What are the policy steps that countries can take to close the digital gender gap and ensure full digital inclusion? Rapid progress is possible if policymakers take immediate action to REACT — that is, to focus on Rights, Education, Access, Content, and Targets — to close the gender digital divide:
Protect and enhance everyone’s rights online. The web can’t serve as an empowering space unless we know everyone’s rights will be protected online. We must ensure the web is a safe space for women and protect fundamental rights such as freedom of speech and privacy, and that policy, legislative, and regulatory processes uphold digital rights.
Use education to equip everyone – especially women – with the skills they need to access and use the web effectively. Our research shows that education is the most powerful tool we have to have close this gap. We must include digital skills in primary and secondary school curricula in every country around the world, especially targeted at girls; we must also take steps to eradicate the gender gap in access to higher and tertiary education by ensuring that women have equal access to tertiary education opportunities.
Deliver affordable — or free — access to an open web. Affordability remains a major obstacle to universal internet access across the globe; women, on average, earn less than men, resulting in a higher real cost to connect. Countries must adopt and work towards a more ambitious ‘1 for 2’ affordability target of – 1GB of data monthly for less than 2% of monthly income. Public access programmes that offer free or subsidised ways to connect in public spaces will enable those that still might not be able to afford a connection, even once prices have reduced, to come online.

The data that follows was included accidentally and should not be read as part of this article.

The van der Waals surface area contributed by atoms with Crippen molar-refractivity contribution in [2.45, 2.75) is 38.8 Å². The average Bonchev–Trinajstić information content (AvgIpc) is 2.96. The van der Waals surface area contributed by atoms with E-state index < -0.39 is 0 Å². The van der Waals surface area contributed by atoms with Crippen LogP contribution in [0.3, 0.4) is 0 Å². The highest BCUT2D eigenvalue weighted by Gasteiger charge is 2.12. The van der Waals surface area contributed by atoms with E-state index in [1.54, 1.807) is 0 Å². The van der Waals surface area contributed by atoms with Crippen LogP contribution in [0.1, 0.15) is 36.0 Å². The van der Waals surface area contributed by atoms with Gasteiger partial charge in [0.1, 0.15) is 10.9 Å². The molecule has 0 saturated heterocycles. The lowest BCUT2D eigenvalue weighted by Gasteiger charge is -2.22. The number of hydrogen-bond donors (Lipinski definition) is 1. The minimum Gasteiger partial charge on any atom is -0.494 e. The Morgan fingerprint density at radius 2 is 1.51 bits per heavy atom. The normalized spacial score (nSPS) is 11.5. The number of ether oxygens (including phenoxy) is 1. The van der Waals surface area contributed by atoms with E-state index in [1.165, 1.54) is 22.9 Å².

Ensure relevant and empowering content for women is available and used. Unless content on the web is valuable and empowering, people simply won’t use it. Governments can play an important role here both by delivering vital services online and ensuring important content is available in local languages. As content and service delivery providers, governments must ensure that critical government content relevant to women, including information on sexual and reproductive health, legal rights, and digital financial services, is readily available online in local languages.
Set and measure concrete gender-equity targets. We want every country in the world to update their connectivity targets as mandated by the SDGs, including clearly laying out how they will close the gender gap and for data on progress towards these targets to be regularly published in open formats so that everyone can keep tabs on progress and look for creative solutions.